The evaluation of this Numeracy Exploratory Study at Year 9 in secondary schools in 2001 showed that a programme for assessing, teaching, and reassessing numeracy was both necessary and effective for this older age group. The results of the initial assessment surprised and alarmed teachers and educational administrators. Yet the teachers reported that the initial assessment of each student was the single most useful aspect for them. It was a carefully graded assessment, related to specific teaching suggestions for meeting students’ needs. Once they were aware of students’ needs, the teachers took different steps to address them. All teachers and administrators who were interviewed said that they intended to use the programme in the following year, starting earlier in the year.

Students had unexpected difficulties with multiplicative concepts in particular. Teachers’ awareness of this, as a result of the initial assessment, alerted them to the fact that students found multiplicative knowledge and its application much more difficult to grasp than they had expected. Some aspects, such as knowledge and ordering of fractions and decimals, were relatively easy to teach. Other strategies, such as the double multiplicative processes involved in solving most ratio and proportion problems, were less easy to influence, although less time may have been spent on this domain.

Many reports on adult numeracy indicate poor knowledge of multiplicative concepts. It may be that many individuals never learn to use these concepts adequately.

The gains made by students in both upper and lower decile schools demonstrate that appropriate teaching can bring up the skills of students in lower decile schools, but that with intervention, the students in upper decile schools move rapidly ahead. We speculate that students in these upper decile schools already have a better underlying grasp of the fundamentals of numeracy, often called “number sense”. This number sense is likely to result from thinking about numbers, rather than concentrating on algorithmic skills as an end in themselves. Although we do not have enough evidence to support this speculation, it would be in line with other writing on the topic, which suggests that students are disadvantaged by an early emphasis on algorithms before they have a sound understanding of the additive and multiplicative composition of number (e.g. Carpenter, Franke, Jacobs, Fennema, and Epson, 1988).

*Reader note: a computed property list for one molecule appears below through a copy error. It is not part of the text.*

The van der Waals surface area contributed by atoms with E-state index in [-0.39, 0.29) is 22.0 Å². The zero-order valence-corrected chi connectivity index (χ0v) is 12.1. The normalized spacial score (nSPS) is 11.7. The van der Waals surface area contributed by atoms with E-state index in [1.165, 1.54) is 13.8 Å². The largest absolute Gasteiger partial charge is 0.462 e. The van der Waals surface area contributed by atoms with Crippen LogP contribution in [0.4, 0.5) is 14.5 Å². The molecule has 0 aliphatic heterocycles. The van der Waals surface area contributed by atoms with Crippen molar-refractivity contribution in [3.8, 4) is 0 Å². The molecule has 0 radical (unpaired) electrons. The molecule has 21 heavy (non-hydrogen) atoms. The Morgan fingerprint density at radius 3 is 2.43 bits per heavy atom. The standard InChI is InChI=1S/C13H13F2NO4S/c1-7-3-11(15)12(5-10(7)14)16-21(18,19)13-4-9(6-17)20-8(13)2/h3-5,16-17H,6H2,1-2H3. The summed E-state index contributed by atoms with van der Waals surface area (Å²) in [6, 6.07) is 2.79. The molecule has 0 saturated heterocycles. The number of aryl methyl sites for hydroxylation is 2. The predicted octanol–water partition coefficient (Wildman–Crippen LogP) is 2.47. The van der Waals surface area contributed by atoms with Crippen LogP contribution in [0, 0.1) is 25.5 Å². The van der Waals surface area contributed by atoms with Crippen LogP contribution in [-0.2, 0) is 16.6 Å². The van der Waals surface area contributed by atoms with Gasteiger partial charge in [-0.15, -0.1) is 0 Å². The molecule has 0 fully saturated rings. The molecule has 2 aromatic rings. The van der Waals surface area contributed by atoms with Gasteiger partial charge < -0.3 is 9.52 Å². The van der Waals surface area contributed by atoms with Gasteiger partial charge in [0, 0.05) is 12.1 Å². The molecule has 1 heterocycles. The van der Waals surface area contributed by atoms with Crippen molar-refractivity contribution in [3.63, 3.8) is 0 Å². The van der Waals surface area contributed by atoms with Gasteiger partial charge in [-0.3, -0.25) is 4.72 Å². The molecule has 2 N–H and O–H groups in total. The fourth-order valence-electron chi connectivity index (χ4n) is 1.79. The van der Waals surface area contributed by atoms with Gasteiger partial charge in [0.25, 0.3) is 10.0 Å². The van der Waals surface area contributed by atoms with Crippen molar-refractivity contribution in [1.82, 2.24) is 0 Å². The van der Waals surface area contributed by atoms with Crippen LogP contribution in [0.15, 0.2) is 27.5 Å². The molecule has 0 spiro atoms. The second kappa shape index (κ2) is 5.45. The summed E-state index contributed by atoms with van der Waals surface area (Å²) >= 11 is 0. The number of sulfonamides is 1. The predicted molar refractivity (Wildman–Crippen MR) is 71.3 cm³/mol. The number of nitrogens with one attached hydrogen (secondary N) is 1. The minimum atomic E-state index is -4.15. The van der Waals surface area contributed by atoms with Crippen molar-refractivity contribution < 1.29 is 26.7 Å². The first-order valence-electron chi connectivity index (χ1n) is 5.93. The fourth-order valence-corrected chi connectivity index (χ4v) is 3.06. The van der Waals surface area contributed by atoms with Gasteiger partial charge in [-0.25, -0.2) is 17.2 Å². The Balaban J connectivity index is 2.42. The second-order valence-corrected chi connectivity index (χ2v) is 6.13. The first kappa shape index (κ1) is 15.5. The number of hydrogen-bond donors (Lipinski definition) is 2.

In this project, understanding of the additive and multiplicative composition of number is called part-whole thinking. This exploratory research showed that Year 9 students still needed to develop this part-whole thinking and benefited from teachers helping them to do so. (For an example of a successful programme that teaches part-whole thinking skills to young students from a lower socio-economic area, see Resnick et al., 1991.) We suspect that the move to multiplicative part-whole thinking is not only more difficult than the move to part-whole thinking for younger students, but is also just as important.

**References**

Carpenter T. P., Franke, M. L., Jacobs, V. R., Fennema, E., & Epson, S. B. (1998). A longitudinal study of invention and understanding in children’s multidigit addition and subtraction. *Journal for Research in Mathematics Education*, 29, pp.3–20.

Irwin, K. C., & Niederer, K. (2002). *An evaluation of the national Numeracy Exploratory Study (NEST) and the associated Numeracy Exploratory Study Assessment (NESTA) for Years 7–10: Final report prepared for the New Zealand Ministry of Education*. Wellington: Ministry of Education.

McIntosh, A., Reys. B. & Reys, R. (1997). *NumberSENSE Grades 6–8*. Parsippany NJ: Pearson Educational Inc. (Books for other levels are also available.)

Resnick, L. B., Bill, V. L., Lesgold, S. B. & Leer, M. L. (1991). Thinking in arithmetic class. In B. Means, C. Chelemer & M. S. Knapp (eds), *Teaching advanced skills to at-risk students*. San Francisco: Jossey-Bass, pp. 27–53.

Tirosh, D., & Graeber, A. O. (1990). Inconsistencies in preservice elementary teachers’ beliefs about multiplication and division. *Focus on Learning Problems in Mathematics* 12, pp.65–74.

**Notes**

1&&&We would like to thank the Ministry of Education for funding this research.

2&&&http://www.nzmaths.co.nz/Numeracy/project_material.htm

3&&&A useful resource is http://online.edfac.unimelb.edu.au/485129/DecProj/sources/welcome.htm

**KATHRYN IRWIN** (Kay) both teaches and researches in the field of mathematics education. She is a Senior Lecturer at the School of Education, University of Auckland. Her previous research has included using context to enhance understanding of decimals, and a professional development project, Teachers Researching Achievement in Mathematics (TRAM).

Email:k.irwin@auckland.ac.nz

**KATE NIEDERER** is the Deputy Director of the George Parkyn National Centre for Gifted Education. She has taught in New Zealand and England, with special interest and expertise in the teaching of mathematics and gifted education.